As the nation’s economy continues to see a sluggish recovery, U.S. stocks will rally in 2011, with an especially strong performance among high dividend payers, a group of MFS Investment Management strategists said in November.
The U.S. economy is grinding along slowly in preparation for a “paradigm shift,” the Boston-based investment firm’s strategists said in a presentation at the New York Palace Hotel, and while the form of that shift is still unknown, it will likely continue the current delinking of stock market performance from gross domestic product (GDP) growth.
Since at least 1975, said MFS investment officer and portfolio manager Erik Weisman, GDP has typically seen a V-shaped recovery that brings the economy bouncing back at a rate of anywhere from 6% to almost 14% growth. This time around, though, the U.S. economy is treading water and looks likely to keep barely afloat at a rate of 3% GDP growth in 2011.
‘There Is No V-Shaped Economy’
“There is no V-shaped economy, and the absence of a V will dictate economic policy,” Weisman said, adding that stagnant unemployment will keep the labor market in a long-term funk. “The ramifications of the financial recovery will extend over several years—if we’re lucky.”
Weisman’s conclusion? Historically, the nation has moved from an agrarian way of life to a manufacturing-based economy to a service-oriented society. The paradigm shift that comes next will likely involve big swings of inflation followed by deflation, and the U.S. dollar’s dominance could give way to a return to the gold standard. Weisman also suggested that green industries may fuel the nation’s economic engine in the future.
“The probability today that we’ll be seeing shifts is high,” Weisman said. “All this sounds bearish, and it is bearish, but meanwhile we can expect to see GDP growth of 3% to 3.5%.”
For investors, the lesson to take away from the current recovery is that globally, stocks are no longer growing in line with GDP, said MFS chief investment strategist and fixed-income portfolio manager James Swanson. In the United States, slow growth no longer means weak S&P 500 earnings, he noted, saying that the growth of stock to GDP “has completely broken down.”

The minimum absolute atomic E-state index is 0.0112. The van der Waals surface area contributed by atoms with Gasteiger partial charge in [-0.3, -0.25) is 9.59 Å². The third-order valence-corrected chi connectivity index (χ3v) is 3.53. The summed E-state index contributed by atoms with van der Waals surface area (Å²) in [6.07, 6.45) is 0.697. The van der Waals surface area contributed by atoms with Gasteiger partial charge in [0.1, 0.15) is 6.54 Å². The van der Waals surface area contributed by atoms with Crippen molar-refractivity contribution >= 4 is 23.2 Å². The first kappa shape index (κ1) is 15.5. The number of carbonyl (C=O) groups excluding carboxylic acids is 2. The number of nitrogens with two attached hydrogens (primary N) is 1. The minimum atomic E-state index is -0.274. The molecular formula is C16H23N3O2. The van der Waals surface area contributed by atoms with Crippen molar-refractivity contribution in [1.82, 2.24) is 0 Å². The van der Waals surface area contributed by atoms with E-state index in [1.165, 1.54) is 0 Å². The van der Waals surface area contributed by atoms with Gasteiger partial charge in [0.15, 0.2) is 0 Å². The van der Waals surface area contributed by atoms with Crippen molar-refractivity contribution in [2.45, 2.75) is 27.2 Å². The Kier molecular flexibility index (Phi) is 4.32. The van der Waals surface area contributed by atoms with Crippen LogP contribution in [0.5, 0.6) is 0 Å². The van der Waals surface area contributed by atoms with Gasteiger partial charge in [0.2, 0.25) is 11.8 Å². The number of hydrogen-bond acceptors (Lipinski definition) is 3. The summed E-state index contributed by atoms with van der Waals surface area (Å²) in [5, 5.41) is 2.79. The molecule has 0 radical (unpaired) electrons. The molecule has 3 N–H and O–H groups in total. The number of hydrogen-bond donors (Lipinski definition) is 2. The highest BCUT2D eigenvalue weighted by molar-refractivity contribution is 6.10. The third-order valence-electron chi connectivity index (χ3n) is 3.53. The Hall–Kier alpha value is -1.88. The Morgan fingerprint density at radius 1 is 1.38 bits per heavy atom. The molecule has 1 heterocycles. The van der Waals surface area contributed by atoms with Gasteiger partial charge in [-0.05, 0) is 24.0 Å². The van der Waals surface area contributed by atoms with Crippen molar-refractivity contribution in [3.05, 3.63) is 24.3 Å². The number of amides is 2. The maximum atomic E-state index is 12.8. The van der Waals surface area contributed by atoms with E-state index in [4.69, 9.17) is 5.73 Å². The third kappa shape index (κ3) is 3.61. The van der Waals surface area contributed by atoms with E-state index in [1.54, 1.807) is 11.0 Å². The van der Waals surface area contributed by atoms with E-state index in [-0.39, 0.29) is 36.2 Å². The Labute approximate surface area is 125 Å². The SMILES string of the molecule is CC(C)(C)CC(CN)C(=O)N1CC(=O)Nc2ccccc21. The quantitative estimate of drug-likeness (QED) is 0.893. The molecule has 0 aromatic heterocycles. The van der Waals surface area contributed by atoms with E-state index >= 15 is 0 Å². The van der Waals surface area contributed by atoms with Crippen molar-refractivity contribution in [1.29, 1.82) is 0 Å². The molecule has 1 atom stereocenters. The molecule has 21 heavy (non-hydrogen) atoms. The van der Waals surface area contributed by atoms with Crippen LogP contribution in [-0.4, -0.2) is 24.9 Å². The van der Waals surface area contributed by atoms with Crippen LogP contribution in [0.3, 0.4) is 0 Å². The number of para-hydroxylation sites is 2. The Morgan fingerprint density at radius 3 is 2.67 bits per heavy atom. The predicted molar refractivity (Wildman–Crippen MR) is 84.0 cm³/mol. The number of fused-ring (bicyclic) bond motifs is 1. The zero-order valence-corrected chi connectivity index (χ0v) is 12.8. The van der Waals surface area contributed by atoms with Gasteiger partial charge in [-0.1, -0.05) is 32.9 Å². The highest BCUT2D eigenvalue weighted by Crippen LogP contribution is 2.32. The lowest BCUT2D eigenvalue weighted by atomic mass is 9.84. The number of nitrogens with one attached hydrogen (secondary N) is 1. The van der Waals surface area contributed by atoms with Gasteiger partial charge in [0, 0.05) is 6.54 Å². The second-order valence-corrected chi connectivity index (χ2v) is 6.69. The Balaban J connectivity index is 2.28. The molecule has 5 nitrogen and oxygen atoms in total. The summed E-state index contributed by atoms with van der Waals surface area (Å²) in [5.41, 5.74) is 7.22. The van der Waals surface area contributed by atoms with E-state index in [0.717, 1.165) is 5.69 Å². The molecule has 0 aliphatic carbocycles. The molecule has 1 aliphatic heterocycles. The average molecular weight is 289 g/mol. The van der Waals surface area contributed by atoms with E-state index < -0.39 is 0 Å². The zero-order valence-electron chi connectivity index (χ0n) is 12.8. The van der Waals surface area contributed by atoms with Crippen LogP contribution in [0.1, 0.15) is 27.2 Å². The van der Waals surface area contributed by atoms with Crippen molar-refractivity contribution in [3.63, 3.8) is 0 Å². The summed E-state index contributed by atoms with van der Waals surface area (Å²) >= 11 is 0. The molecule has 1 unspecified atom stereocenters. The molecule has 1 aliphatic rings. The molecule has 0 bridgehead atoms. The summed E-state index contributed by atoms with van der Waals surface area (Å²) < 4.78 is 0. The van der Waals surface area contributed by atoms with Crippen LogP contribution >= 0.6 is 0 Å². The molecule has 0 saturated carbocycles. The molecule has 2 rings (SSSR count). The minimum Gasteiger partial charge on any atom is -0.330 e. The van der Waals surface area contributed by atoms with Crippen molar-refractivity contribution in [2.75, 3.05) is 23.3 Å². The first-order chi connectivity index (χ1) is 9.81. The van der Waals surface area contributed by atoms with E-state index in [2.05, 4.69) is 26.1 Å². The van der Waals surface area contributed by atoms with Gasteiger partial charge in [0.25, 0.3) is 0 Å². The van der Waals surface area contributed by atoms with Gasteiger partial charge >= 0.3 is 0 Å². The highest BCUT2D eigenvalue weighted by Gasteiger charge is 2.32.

With increasingly cash-rich companies continuing to build earnings, dividend-paying firms merit attention as both cash flows and inflation risks rise in 2012, Swanson added. Between now and 2012, he said, both U.S. and European non-financial company margins are forecast to exceed their 2007 peak.
Market watchers can expect to see companies spending all that pent-up cash on
share buybacks, increased dividend payouts, new growth through mergers and acquisitions, capital expenditures and—last but not least—new jobs.
“If this persists, we’ll see an exceptionally strong quarter in the fourth quarter,” Swanson predicted, saying the technology and utilities sectors are good places for investor dollars. “That’s astonishing work given a market that nearly experienced an ATM failure in 2008.”
Expect High Dividend-Paying Stocks to Surge in 2011
Right now, companies with the highest-paying dividends in the S&P 500 equal weighted index offer superior returns. While many market players are running for the exits and putting their money into precious metals such as gold, which carries the added cost of insurance, investors may do better to keep their money in high dividend-paying stocks, “which compound while you sleep,” Swanson said.
Looking at asset allocation strategies, MFS quantitative research director Joseph Flaherty stressed the importance of diversification as investors adjust their portfolios during this period of uncertainty.
That said, Flaherty noted that 50% of 401(k) investors have never adjusted their portfolios, and those who do, often buy and sell at inopportune times. “Investors lose about 150 basis points a year due to poor timing decisions,” he said.
Using the example of four different types of investors—performance chasers, market contrarians, buy-and-holders and diversified rebalancers—Flaherty said that investors who frequently rebalance their assets see the least volatility along with the greatest return. These investors rebalance their portfolios each quarter so that they stay equally distributed among as many as eight asset classes.
“The only free lunch out there is market diversification,” Flaherty said.
See AdvisorOne's Outlook 2011 calendar to find the publishing dates for, and links to, other categories in the Outlook series.
Read about MFS’s midyear outlook in June at AdvisorOne.com.